Every now and then we step back in our editorials and try to explain why we take some of the approaches we do on this page. We hope it helps people understand a little bit about how newspapers work.
Careful readers of our editorials will notice that it’s rare that we state what we view as a problem and leave it at that. We try to offer a solution, or what we think a starting point can be. That’s by design. We don’t believe editorials should just be platforms from which to attack. They need to be more.
One of the basic questions we try to ask when we consider what subjects we should raise is “What are we adding to the conversation?” There have been times we’ve strongly considered weighing in on a subject, only to realize after a few minutes’ discussion that we’d be piling on more than contributing. That’s not something we want to do. If you want to be taken seriously, you need to make sure your editorials bring new thoughts or considerations. They can’t just be a chance to sound off on whatever the day’s debate is.
In fact, that really shouldn’t be the most common editorial. The stereotype of a newspaper editorial is a piece that goes on the attack, criticizing a person or institution in harsh terms. Sometimes that’s necessary. But those are the exception.
There are several fundamental types you’ll see on our pages and in other newspapers. Critiques certainly have their place, but who wants to listen to someone who’s complaining all the time? If you’re going to criticize, try to offer a solution.
The more common type of editorial for us is an attempt to explain an issue and offer our position on it. That’s what this is. Those editorials aim to get readers to consider things in a different way than they have before. Sometimes it’s an obscure issue that needs to be the subject of more attention. Other times it’s a different take on a well-known subject. All of those editorials rely on reason and persuasion, not attacking.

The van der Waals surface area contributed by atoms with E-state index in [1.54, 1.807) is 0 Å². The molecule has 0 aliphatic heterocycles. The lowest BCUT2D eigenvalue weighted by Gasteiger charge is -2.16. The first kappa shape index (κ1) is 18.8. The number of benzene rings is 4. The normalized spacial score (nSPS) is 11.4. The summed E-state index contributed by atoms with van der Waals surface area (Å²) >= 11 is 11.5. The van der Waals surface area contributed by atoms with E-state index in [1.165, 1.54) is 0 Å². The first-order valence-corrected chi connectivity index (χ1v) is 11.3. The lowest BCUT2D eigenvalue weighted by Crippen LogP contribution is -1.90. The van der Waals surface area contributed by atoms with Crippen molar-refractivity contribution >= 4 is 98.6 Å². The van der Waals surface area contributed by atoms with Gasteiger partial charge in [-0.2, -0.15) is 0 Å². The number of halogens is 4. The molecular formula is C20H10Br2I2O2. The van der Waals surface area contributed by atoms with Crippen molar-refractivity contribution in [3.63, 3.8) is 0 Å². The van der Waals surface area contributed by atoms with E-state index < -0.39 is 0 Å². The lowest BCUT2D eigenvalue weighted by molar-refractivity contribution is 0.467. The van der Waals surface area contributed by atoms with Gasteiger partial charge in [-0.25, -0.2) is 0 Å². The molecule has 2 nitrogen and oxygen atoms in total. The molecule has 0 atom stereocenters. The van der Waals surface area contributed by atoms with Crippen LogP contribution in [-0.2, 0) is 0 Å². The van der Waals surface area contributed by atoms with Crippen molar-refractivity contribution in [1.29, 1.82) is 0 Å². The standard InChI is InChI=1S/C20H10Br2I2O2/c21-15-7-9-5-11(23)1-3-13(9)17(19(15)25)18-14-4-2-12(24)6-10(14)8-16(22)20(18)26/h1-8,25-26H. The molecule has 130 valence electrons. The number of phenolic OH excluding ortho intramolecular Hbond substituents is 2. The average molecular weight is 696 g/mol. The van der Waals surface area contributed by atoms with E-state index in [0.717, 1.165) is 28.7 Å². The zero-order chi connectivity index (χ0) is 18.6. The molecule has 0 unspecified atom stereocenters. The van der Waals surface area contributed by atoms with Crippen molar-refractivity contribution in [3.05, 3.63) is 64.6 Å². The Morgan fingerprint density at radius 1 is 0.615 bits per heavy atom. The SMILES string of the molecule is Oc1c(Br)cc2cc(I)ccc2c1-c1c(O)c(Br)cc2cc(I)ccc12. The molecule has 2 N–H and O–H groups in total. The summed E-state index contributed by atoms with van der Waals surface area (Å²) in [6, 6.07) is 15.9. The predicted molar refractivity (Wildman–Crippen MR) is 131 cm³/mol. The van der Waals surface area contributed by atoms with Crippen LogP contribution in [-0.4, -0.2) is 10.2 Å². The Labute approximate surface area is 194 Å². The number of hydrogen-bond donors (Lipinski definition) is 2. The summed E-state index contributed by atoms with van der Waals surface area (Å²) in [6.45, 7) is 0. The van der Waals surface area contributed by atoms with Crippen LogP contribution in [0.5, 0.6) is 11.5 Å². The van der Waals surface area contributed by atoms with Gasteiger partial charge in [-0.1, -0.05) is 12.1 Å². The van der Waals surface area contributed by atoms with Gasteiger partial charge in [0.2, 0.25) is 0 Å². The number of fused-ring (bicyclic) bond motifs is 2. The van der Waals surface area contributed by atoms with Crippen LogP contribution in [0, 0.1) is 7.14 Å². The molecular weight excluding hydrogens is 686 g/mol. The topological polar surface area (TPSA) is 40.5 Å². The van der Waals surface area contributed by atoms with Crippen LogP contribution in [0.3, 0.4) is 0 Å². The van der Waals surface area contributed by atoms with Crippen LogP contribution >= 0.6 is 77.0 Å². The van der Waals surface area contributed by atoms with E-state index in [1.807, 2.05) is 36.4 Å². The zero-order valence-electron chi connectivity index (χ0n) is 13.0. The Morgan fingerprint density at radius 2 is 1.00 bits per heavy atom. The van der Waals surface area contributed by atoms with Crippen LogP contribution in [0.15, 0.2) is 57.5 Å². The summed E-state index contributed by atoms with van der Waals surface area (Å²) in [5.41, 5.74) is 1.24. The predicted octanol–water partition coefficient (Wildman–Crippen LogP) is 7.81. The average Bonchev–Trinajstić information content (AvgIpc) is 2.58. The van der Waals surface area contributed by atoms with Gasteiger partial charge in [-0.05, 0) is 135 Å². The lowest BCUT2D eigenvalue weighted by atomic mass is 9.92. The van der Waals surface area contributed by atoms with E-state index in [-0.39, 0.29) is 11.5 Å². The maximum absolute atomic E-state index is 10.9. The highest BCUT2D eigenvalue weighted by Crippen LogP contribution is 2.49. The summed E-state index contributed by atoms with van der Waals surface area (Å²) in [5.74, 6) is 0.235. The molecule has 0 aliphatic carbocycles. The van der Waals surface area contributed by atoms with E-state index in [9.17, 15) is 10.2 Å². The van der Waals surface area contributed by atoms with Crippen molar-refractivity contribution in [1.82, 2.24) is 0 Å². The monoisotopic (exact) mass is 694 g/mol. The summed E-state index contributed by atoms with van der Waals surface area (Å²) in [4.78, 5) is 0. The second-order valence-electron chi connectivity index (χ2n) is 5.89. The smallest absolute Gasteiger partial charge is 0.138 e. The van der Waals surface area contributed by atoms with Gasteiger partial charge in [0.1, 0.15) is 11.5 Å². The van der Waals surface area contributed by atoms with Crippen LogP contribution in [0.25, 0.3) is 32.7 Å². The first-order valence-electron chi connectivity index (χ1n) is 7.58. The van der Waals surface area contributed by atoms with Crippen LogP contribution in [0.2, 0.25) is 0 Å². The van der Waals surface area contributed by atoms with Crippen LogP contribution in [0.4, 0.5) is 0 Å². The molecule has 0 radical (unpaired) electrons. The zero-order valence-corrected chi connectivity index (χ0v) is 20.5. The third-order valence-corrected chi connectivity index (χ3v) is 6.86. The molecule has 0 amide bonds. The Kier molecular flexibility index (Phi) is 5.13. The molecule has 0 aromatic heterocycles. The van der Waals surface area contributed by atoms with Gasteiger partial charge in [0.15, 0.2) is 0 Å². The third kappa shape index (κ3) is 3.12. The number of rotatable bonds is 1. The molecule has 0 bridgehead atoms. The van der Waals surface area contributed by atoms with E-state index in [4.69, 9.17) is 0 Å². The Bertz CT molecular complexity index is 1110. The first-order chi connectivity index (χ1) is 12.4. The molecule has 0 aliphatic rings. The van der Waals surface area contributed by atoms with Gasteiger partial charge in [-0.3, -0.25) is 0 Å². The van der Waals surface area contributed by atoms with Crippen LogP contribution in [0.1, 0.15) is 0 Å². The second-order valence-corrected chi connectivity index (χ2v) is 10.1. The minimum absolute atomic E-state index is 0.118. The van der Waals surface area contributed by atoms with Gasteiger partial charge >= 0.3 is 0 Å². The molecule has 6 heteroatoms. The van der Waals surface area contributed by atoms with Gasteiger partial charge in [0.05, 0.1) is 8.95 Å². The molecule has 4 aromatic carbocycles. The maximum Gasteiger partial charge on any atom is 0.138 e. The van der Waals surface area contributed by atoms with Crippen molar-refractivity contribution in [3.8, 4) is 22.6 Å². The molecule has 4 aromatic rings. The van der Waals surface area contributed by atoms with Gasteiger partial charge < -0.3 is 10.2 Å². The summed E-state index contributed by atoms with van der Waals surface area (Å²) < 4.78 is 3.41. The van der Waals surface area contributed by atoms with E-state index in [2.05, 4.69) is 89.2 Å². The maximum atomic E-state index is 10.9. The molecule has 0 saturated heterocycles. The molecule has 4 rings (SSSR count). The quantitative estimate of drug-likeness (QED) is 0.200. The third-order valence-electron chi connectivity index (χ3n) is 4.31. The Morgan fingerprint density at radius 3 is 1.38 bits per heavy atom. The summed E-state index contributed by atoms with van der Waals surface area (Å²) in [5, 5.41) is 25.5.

Other editorials seek to praise people or groups for their actions. We did one a little while back about the end of the spring football season and why we’re proud of area students. They’re the opposite of a critical editorial and, in a lot of cases, they’re more fun to write.
Of course, there’s always the question of why we write editorials at all. It’s a fair question. Our answer comes down to the fact we believe it’s our responsibility to do so.
Newspapers occupy an interesting space in communities. When we’re at a meeting or an event, it’s most often something that would also be open to the public. We’re there as an extension of the public, making information about events available to people who were not able to attend.
As we do that, we gather a lot of information. We’re focused on events and decisions in a way most people simply don’t have time to be. And there are times that information gives us an insight into what’s happening or what should be happening. In those cases we feel a responsibility to speak up.
At other times it’s important that people or groups be put in the spotlight so they can be recognized. It’s an effort to ensure that people who deserve a moment in the sun get it, at least to the extent we can do so.
Editorials are, ultimately, the voice of the paper. And we believe we have a responsibility to use that voice carefully, to build up the Chippewa Valley. That’s what our editorials are designed to do, even the critical ones. In those cases we’re trying to rectify a problem, and that’s why we try so hard to make sure those editorials propose a solution.
We hope that knowing why we write these editorials the way we do helps our readers gain insight into why we believe they’re worth putting in front of you every edition. Newspapers are slowly learning that they need to pull back the curtain sometimes and let people know how they operate. That’s what this editorial was aimed at.
This editorial was originally published May 13, 2021, by the Eau Claire Leader Telegram.